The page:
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Terrestrial Energy’s molten-salt reactor gets over one hurdle – but many more to come. Will it be a lemon?

Terrestrial Energy’s molten-salt reactor clears prelicensing review, Globe and Mail, MATTHEW MCCLEARN, APRIL 19, 2023

Nuclear-reactor developer Terrestrial Energy has completed a prelicensing review by the Canadian Nuclear Safety Commission, an early milestone along the road to commercialization of its next-generation product.

The Integral Molten Salt Reactor (IMSR) is the first of its kind to finish the CNSC process known as a vendor design review. Whereas conventional reactors use solid fuel, this novel variety features liquid fuel dissolved in molten salt that’s heated to temperatures above 600 degrees.

The review, which began in 2016, is intended to provide feedback to reactor vendors in the early stages of development, but does not confer a licence to build one. CNSC staff found “no fundamental barriers to licensing,” signalling their willingness to entertain next-generation designs radically different from Canada’s aging fleet of Candu reactors………..

 the CNSC’s high-level findings, published Tuesday, highlight the challenges ahead. It called on Terrestrial to provide more information to confirm that the IMSR meets safety requirements. Sensors, monitoring equipment, instrumentation and control systems all need to be further developed……………

” you see a lot of engineering questions that have to be followed up on.” -Akira Tokuhiro, a professor at Ontario Tech’s energy and nuclear engineering department. 

Prof. Tokuhiro said answering those questions means Terrestrial (which currently employs about 100 people) will need to grow its engineering staff. NuScale Power, an early developer of small modular reactors (SMR) founded in 2007, stands alone in achieving certification from the U.S. Nuclear Regulatory Commission. It needed 500 staff and US$1-billion to accomplish that, said Prof. Tokuhiro, who previously served as an engineer at NuScale.

“There have been SMR startups – I won’t name names – where the company and investors quit when they got to the point of going from 50 engineers to 500 engineers on payroll,” he said.

Prof. Tokuhiro estimated that fewer than 20 people throughout North America possess deep experience with molten salt technologies, making it difficult to find qualified workers. Moreover, Terrestrial will likely need to build a demonstration unit – another expensive undertaking.

“It has to be a facility that’s quality assured and quality controlled,” he said. “And it has to be able to produce data that the regulator accepts.”……..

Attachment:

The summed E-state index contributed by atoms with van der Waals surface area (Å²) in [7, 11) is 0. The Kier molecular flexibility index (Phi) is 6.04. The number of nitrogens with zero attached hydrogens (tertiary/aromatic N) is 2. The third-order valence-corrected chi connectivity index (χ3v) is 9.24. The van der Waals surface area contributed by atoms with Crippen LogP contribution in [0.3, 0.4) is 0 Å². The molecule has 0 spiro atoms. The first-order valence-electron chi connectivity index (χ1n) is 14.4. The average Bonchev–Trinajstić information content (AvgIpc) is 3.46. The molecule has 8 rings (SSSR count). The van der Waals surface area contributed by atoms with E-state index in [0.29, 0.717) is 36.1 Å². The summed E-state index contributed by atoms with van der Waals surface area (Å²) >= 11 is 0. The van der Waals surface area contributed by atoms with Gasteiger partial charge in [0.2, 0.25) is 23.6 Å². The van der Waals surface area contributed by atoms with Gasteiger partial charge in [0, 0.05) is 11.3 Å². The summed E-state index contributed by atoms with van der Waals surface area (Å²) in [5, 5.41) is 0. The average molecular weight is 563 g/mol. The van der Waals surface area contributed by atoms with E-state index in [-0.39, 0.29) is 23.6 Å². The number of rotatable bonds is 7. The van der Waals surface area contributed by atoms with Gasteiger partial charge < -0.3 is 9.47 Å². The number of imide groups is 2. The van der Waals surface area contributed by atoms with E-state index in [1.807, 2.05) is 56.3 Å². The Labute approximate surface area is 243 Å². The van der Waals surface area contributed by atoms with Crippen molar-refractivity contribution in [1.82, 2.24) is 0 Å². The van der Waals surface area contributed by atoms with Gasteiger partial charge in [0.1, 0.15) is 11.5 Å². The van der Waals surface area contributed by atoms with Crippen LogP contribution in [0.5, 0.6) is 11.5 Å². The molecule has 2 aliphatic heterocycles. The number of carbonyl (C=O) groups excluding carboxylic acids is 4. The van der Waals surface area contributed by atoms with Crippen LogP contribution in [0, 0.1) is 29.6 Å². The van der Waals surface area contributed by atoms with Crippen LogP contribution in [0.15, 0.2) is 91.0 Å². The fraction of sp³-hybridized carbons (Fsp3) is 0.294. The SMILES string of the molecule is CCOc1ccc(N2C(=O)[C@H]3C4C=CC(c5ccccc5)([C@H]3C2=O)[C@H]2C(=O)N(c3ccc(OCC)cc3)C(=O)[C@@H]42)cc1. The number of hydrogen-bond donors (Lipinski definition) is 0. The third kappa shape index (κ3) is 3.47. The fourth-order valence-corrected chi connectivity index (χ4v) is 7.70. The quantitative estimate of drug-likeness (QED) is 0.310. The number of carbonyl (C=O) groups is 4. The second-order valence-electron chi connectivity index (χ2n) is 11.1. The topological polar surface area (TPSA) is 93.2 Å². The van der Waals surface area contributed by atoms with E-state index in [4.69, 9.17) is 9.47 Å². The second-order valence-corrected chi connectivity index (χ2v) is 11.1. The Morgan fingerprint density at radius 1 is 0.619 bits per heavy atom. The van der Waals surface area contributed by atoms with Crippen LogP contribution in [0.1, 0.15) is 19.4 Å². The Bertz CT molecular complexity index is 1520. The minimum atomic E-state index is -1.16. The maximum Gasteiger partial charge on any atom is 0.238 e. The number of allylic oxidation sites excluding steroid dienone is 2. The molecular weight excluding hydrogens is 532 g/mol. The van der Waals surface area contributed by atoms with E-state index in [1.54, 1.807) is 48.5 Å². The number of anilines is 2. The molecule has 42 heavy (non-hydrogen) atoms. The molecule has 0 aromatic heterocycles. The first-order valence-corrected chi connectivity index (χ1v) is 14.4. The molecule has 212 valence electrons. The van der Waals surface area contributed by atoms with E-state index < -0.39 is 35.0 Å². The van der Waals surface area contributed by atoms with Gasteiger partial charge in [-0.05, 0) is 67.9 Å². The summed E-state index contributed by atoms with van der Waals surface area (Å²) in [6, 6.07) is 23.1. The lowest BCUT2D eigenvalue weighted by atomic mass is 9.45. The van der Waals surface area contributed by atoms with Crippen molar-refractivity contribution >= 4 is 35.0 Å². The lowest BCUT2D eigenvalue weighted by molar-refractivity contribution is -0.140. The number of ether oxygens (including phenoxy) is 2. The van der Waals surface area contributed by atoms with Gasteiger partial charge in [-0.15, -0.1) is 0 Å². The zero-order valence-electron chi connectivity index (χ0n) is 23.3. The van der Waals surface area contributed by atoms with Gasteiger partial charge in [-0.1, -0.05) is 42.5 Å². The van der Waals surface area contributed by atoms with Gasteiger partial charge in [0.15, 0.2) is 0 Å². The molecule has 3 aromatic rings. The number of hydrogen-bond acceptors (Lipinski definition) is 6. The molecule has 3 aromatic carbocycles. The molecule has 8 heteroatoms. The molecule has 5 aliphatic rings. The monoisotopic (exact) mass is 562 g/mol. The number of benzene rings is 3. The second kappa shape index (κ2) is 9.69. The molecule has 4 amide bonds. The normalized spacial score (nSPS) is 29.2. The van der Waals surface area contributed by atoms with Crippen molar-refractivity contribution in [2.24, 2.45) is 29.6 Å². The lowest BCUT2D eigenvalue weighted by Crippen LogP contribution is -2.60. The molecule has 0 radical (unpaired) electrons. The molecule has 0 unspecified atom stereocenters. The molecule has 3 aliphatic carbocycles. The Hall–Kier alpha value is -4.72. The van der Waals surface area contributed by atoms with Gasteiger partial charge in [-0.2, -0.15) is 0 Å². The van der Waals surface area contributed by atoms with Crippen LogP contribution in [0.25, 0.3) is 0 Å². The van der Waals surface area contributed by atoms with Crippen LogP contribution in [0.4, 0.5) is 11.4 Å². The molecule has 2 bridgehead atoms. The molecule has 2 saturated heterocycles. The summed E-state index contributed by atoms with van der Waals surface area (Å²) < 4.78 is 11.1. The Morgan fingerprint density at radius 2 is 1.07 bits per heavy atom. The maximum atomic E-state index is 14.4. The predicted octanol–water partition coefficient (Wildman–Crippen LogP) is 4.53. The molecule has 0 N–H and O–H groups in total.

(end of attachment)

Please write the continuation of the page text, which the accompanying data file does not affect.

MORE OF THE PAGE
nitially developed in the 1950s and 60s, molten salt reactors never operated commercially but have lately enjoyed renewed interest. The U.S. Department of Energy funded two small demonstration projects, and the Canadian government provided tens of millions of dollars to each of Terrestrial and Moltex Energy, another startup, based in New Brunswick, that’s marketing a model known as the Stable Salt Reactor – Wasteburner (SSR-W).

According to a 2021 report about advanced nuclear reactors by the Union of Concerned Scientists, molten salt reactors are “even less mature” than other novel designs such as sodium-cooled and gas-cooled reactors.

That report – entitled Advanced Isn’t Always Better– concluded they were “significantly worse” than traditional light-water reactors in terms of safety and the risk of nuclear proliferation and terrorism, but acknowledged that some molten salt reactors would generate less hazardous waste than conventional models.

“MSR fuels pose unique safety issues,” the report concluded. “Not only is the hot liquid fuel highly corrosive, but it is also difficult to model its complex behaviour as its flows through a reactor system. If cooling is interrupted, the fuel can heat up and destroy an MSR in a matter of minutes.

“Perhaps the most serious safety flaw is that, in contrast to solid-fuelled reactors, MSRs routinely release large quantities of gaseous fission products, which must be trapped and stored.”

The nuclear industry has precious few small modular reactors available for sale today, but is under intense pressure to bring new ones to market quickly to capitalize on an anticipated surge in demand for low-carbon electricity. Yet recent reactors based on conventional technologies took longer than 30 years to develop, license and build, and some ran disastrously overbudget…………………………………….


April 22, 2023 - Posted by | Canada, Small Modular Nuclear Reactors

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